It was a fun place that I would like visit again, and this time, catch the sunset. What an awesome culinary intro to this trip! The next morning we had breakfast at a Vegas mainstay, the Peppermill Restaurant. This place has been on the strip over 40 years and I was told it’s where the locals eat. When you walk in you wonder to yourself, “Is it a strip club or a IHOP on psychedelics? ” with its 70’s decor. The Peppermill has a great atmosphere, decent food, and good drinks. We had a huge breakfast and rolled out happy.
We spent the day touring Red Rock Canyon where there was a ton of rock climbers (Emily loved this), and finished the day shooting machine guns at a firing range (Emily hated this). It was time to get back to the hotel and prepare ourselves for the ultimate dining experience: The world famous Joël Robuchon Restaurant! The first and only 3 star Michelin Guide winner in Las Vegas, and his only restaurant in the United States. To make this night even better, Emily got a phone call earlier in the day to inform her that she got the new job she interviewed for before we left NYC; so it turns out that this was a celebration dinner! Before I talk about our meal, let me say that we enjoy a wide range of different types of cuisine like street food, cultural dishes, wild game, and fine dining. The best fine dining experience I have had up until this point has been the French Restaurant “Bouchards” in Newport, RI., so I tend to measure up all restaurants to this place. We decided to do the 16 course Menu Degustation with the wine pairing. This was out of our budget, but it’s not often we get to eat at a 3 Star Michelin restaurant either. Let me just say that Joël Robuchon’s delivered a food experience like none other! From the small intimate dining room (we were seated next to the fireplace), and dramatic butter service, to the insane dessert cart. The service was top-notch and the wine pairings on point. This meal was more of a culinary adventure than just some expensive dinner, I mean I actually ate two dishes that had shaved gold leaf on top. Joël Robuchon’s has catapulted to number one in my book (sorry Bouchard). After dinner we were given 2 customized menus with our names on them and a splendid lemon pound cake gift wrapped. If you are ever in Vegas and have a few bucks to burn on food (ok, a lot of bucks), I highly recommend this place. Two Thumbs Up! Pictured below is each course with a description (click on pic to enlarge):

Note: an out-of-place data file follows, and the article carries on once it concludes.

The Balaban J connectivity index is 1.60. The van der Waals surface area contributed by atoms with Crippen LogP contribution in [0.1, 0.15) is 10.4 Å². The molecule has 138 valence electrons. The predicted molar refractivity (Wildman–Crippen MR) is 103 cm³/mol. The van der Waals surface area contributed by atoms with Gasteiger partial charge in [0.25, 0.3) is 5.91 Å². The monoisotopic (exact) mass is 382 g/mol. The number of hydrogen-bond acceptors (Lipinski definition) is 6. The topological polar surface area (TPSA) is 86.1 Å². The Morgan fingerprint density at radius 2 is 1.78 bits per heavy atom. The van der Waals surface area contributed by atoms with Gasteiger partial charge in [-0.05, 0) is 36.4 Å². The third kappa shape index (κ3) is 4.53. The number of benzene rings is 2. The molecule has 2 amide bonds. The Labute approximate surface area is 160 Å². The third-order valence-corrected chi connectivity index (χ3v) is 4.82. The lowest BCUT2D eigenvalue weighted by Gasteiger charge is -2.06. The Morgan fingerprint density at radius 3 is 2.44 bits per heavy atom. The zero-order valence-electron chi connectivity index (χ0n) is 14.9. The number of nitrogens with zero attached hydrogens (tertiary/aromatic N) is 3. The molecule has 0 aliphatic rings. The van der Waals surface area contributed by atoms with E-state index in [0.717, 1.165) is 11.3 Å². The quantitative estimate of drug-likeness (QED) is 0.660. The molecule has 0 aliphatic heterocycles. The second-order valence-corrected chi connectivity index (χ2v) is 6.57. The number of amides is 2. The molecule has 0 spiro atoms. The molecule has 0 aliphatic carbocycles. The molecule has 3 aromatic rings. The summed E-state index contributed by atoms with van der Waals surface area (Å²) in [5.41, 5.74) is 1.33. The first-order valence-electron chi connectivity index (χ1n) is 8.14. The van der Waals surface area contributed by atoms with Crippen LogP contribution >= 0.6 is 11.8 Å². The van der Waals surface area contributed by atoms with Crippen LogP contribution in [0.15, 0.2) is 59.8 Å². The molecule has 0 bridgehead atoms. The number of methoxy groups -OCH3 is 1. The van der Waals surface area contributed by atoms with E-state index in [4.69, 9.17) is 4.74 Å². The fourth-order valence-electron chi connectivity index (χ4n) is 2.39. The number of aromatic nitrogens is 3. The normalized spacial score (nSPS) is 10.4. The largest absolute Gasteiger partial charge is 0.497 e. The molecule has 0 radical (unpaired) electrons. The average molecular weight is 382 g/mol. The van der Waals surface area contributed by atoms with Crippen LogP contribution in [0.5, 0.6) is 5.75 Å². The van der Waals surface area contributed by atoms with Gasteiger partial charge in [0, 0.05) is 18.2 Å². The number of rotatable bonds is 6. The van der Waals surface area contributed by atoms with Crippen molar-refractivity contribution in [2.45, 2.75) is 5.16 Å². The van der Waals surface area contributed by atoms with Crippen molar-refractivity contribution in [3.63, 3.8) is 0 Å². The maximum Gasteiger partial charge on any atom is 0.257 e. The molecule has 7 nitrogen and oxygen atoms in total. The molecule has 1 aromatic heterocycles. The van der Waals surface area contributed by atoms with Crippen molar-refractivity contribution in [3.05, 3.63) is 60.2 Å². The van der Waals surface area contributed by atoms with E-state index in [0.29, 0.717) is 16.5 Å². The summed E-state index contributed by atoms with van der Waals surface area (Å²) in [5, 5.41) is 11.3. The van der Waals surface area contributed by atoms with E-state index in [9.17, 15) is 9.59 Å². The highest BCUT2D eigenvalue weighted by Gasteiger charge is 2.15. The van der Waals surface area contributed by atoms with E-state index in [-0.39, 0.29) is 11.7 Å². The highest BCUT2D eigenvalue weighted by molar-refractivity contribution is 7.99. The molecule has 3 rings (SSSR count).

The next day, one would assume that we would be still on a food overload, but the show must go on! The next morning we decided to dine at “Hash House A Go Go” for breakfast, since I’ve heard so much about it. The food was great, and the portions were insane! I ordered sage fried chicken & waffles with crispy leeks and was served up 2 HUGE pieces of what I think added up to a half of bird. Emily had an enormous chorizo breakfast quesadilla with a spicy chipotle sauce, which is totally acceptable morning fare in Las Vegas.
We spent the day shopping, touring Fremont street, and blah blah blah…Back to the food! We had another great dinner planned, this time at American chef and restaurateur Thomas Keller’s restaurant. He owns “Bouchon“, which is a French Bistro located on the 10th floor in the Venetian Hotel and Casino. He is also a chef that has a total of 7 Michelin awards for his restaurants in California and New York. But before dinner, it was time for some drinking! We decided to go to a club in the Venetian since we were dining there, and we found this little hotspot called The Bourbon Room, where we had some good drinks, listened to music and took pictures. We made our way to the restaurant and once again Las Vegas has hit high culinary notes at this great bistro with affordable prices compared to his other restaurants (Per Se in NYC, and French Laundry in Yountville, CA). Every dish was presented very well and the flavors were out of this world! The highlights of the night were the country-style Pork pâté w/ watercress, cornichons, radishes & Dijon mustard; sautéed Idaho rainbow trout, haricots verts, toasted almonds & beurre noisette; and a duck/fois gras dish with a yummy cherry sauce, which was the evenings special. With another successful dinner in the books it was time to prepare for the next couple of days at Grand Canyon National Park. It’s road trip time! Bouchon Bistro pics Below (click on pic to enlarge):